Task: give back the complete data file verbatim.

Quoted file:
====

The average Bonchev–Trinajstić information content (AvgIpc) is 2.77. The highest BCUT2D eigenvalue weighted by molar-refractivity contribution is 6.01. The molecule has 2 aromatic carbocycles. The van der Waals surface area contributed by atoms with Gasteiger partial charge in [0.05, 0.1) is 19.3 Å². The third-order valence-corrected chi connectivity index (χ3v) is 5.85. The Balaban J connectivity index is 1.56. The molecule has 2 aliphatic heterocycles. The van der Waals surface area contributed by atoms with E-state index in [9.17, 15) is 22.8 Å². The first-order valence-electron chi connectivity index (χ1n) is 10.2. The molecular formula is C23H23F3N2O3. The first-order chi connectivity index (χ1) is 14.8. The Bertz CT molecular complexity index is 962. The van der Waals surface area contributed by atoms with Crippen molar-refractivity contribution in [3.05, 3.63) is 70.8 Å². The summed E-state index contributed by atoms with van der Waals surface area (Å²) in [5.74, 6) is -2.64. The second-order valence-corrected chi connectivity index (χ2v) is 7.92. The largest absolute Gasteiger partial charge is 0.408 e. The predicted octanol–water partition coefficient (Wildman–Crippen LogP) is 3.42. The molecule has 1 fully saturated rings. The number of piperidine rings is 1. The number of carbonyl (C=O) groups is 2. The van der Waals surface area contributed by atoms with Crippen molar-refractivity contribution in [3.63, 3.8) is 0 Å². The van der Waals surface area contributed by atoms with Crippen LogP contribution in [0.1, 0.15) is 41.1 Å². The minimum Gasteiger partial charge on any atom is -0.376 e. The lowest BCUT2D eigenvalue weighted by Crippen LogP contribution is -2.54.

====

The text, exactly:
The average Bonchev–Trinajstić information content (AvgIpc) is 2.77. The highest BCUT2D eigenvalue weighted by molar-refractivity contribution is 6.01. The molecule has 2 aromatic carbocycles. The van der Waals surface area contributed by atoms with Gasteiger partial charge in [0.05, 0.1) is 19.3 Å². The third-order valence-corrected chi connectivity index (χ3v) is 5.85. The Balaban J connectivity index is 1.56. The molecule has 2 aliphatic heterocycles. The van der Waals surface area contributed by atoms with E-state index in [9.17, 15) is 22.8 Å². The first-order valence-electron chi connectivity index (χ1n) is 10.2. The molecular formula is C23H23F3N2O3. The first-order chi connectivity index (χ1) is 14.8. The Bertz CT molecular complexity index is 962. The van der Waals surface area contributed by atoms with Crippen molar-refractivity contribution in [3.05, 3.63) is 70.8 Å². The summed E-state index contributed by atoms with van der Waals surface area (Å²) in [5.74, 6) is -2.64. The second-order valence-corrected chi connectivity index (χ2v) is 7.92. The largest absolute Gasteiger partial charge is 0.408 e. The predicted octanol–water partition coefficient (Wildman–Crippen LogP) is 3.42. The molecule has 1 fully saturated rings. The number of piperidine rings is 1. The number of carbonyl (C=O) groups is 2. The van der Waals surface area contributed by atoms with Crippen molar-refractivity contribution in [3.63, 3.8) is 0 Å². The van der Waals surface area contributed by atoms with Crippen LogP contribution in [0.1, 0.15) is 41.1 Å². The minimum Gasteiger partial charge on any atom is -0.376 e. The lowest BCUT2D eigenvalue weighted by Crippen LogP contribution is -2.54.